Placed in the bell 5 is a cake mainly consisting of an inoculation piece or ingot 9, for example of pure magnesium (FIG. 8). This piece is for example produced by severing an ingot straight from casting into pieces of the desired length by means of shears, the ingot having a circular, rectangular, trapezoidal or other section.

The severed face of the piece 9 is coated with a thin refractory crust 10 and all the other faces of the ingot are coated with a thick uniform refractory crust 11 Whose thickness is 2-20 times greater than that of the thin crust 10. The refractory crusts are, for example, of silico-aluminous material having, preferably, excellent adherence characteristics when cold and when hot and an excellent resistance to mechanical and thermic shocks.

The duration of the inoculation with the progressive reaction method is variable and can be selected, in accordance with needs, between 15-20 seconds and about 2 minutes by regulating the thickness of the main coating, that is, the thickness of the thick crust 11 and by judiciously choosing the area of the cross-section receiving the thin refractory crust 10. The duration of the reaction must be as long as the layer 11 is thick. This is explained by the fact that the vaporization of the cake of magnesium 9 starts after the rapid cracking of the thin crust 10 coating the end face and increases progressively along a front parallel to this end face.

Note that for a given effective amount of magnesium, an ingot 9 of pure magnesium has a volume which is about /5 that of a piece of magnesium alloy of known type (iron, silicon, magnesium having 15% magnesium for example). Consequently, it is possible to employ a bell 5 which is shorter than the bells usually employed for the same amount of treated iron and this enables the vaporized magnesium to travel through a greater height of liquid iron up to the free surface of the iron. The yield of the treatment is thereby improved.

For example, in treating amounts of iron between 1 ton and 4 tons at a temperature of 1410 C. by means of the cake shown in FIG. 8, the yield R of magnesium is at least equal to 60% and there is obtained an iron having a graphite wholly in the spheroidal form.

It must be understood any amount of iron, that is less or more iron, can be treated in this way.

The main advantages of the invention are the following:

As can be seen, while being more progressive than the reaction produced by uncoated pure magnesium pieces of known type, the reaction produced by cakes of magnesium pieces protected by a refractory coating according to the invention remains sufficiently rapid for treating successive pouring ladles employed in mass-production casting sites.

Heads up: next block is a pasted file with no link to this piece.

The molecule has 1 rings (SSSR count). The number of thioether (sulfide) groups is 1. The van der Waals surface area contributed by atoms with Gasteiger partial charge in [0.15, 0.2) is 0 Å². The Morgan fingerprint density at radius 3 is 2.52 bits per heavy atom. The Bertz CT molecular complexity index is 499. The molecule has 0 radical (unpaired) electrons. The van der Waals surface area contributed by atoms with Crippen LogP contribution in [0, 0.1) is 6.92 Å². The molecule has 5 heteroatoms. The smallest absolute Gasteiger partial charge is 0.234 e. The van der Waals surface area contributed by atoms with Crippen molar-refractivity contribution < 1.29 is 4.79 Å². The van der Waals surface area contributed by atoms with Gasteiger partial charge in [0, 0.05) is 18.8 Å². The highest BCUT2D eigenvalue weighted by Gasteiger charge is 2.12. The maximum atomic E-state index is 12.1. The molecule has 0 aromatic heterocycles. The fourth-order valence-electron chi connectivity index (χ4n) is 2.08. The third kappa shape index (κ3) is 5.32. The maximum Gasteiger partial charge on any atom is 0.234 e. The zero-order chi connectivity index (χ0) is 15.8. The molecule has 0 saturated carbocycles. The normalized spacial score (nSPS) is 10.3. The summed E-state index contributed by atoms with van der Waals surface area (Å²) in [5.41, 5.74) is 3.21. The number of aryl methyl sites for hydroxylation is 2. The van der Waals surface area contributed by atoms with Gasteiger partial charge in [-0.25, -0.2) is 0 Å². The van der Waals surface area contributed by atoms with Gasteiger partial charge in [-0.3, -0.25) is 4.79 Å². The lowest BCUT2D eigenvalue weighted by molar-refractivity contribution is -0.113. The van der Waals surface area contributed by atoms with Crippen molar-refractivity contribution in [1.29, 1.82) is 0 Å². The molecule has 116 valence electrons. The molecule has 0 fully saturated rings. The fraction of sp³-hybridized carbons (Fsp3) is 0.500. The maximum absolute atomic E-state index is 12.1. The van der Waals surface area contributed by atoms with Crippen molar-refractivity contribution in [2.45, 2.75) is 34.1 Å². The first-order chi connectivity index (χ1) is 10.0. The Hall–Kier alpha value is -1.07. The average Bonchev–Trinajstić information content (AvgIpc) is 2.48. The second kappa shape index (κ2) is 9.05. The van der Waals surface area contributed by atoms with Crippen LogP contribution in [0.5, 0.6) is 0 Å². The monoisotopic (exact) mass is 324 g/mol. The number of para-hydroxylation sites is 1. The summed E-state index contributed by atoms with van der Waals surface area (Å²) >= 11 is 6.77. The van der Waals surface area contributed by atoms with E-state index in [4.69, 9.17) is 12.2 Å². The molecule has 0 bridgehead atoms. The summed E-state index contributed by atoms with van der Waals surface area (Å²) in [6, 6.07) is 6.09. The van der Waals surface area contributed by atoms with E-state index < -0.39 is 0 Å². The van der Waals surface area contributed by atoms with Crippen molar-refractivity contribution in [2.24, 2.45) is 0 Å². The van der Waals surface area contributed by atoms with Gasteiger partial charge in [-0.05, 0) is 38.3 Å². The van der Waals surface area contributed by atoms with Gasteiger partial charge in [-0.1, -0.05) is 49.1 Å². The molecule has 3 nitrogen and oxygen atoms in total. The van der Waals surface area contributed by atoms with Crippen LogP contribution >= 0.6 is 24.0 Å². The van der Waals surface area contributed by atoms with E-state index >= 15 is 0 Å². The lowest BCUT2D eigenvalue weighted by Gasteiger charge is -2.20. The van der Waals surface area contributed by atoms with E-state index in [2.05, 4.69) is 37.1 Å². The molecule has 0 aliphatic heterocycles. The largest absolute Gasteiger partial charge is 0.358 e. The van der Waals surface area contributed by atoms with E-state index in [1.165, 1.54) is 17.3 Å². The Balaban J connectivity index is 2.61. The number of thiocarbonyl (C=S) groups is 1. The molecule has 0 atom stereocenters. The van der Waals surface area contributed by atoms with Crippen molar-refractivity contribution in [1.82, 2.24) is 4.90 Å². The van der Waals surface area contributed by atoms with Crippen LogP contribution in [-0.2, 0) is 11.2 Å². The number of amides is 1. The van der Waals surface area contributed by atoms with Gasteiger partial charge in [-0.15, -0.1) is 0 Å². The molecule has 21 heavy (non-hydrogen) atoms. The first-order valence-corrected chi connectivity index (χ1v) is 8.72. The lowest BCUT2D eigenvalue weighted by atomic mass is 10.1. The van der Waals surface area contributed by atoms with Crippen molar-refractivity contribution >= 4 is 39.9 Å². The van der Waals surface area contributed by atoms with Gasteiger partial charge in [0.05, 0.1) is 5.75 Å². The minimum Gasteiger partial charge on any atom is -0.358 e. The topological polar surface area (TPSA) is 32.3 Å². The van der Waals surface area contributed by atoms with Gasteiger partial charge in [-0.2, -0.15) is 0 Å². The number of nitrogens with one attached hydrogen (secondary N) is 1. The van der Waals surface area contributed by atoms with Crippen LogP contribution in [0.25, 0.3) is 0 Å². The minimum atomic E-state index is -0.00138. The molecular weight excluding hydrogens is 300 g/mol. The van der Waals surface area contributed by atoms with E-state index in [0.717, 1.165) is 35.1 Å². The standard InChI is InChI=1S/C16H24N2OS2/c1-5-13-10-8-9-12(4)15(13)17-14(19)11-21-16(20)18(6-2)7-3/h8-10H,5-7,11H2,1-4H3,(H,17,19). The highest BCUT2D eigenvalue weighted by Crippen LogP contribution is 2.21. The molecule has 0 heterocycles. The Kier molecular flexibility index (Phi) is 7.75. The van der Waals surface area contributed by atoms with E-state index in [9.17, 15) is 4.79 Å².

The process is very economical since it allows the utilization of crude small pigs in the state in which they are bought with no preparation other than the breaking thereof into pieces, the classifying of the pieces into different sizes and the immersion of whole pigs and pieces in pulps of refractory materials. These operations are simple and cheap to carry out.

The small pigs can be in the form of ingots having trapezoidal faces or in the form of round-section billets. Owing to the use of treating ladles of suitable dimensions affording a suitable height of iron above the treating bell 5, an excellent inoculation yield ls achieved.

The process results in great economy as concerns the metallic inoculation product since it is employed in the pure state.

The duration of the reaction, and therefore the yield, can be controlled by employing cakes of magnesium having refractory crusts of suitably diminishing thickness, as in the first embodiment, or by employing a single ingot having a suitable mass and a thin crust 10 on a small part of its outer surface and a thick crust 11 on the rest of its surface, as in the second embodiment.

It is possible to control not only the duration but also the progressivity of the treatment and therefore achieve a satisfactory yield while attenuating the violence of the reaction without utilization of special and costly equipment.

Although specific embodiments of the invention have been described, many modifications and changes may be made therein without departing from the scope of the invention as defined in the appended claims.

Thus, it is possible to employ cakes of magnesium coated with a refractory coating in accordance with the invention in special ladles of known type allowing a treatment in a retort under pressure, which considerably increases the yield of the treatment, that is, the yield of magnesium relative to treatments in these same special ladles with pure magnesium uncoated with a refractory coating.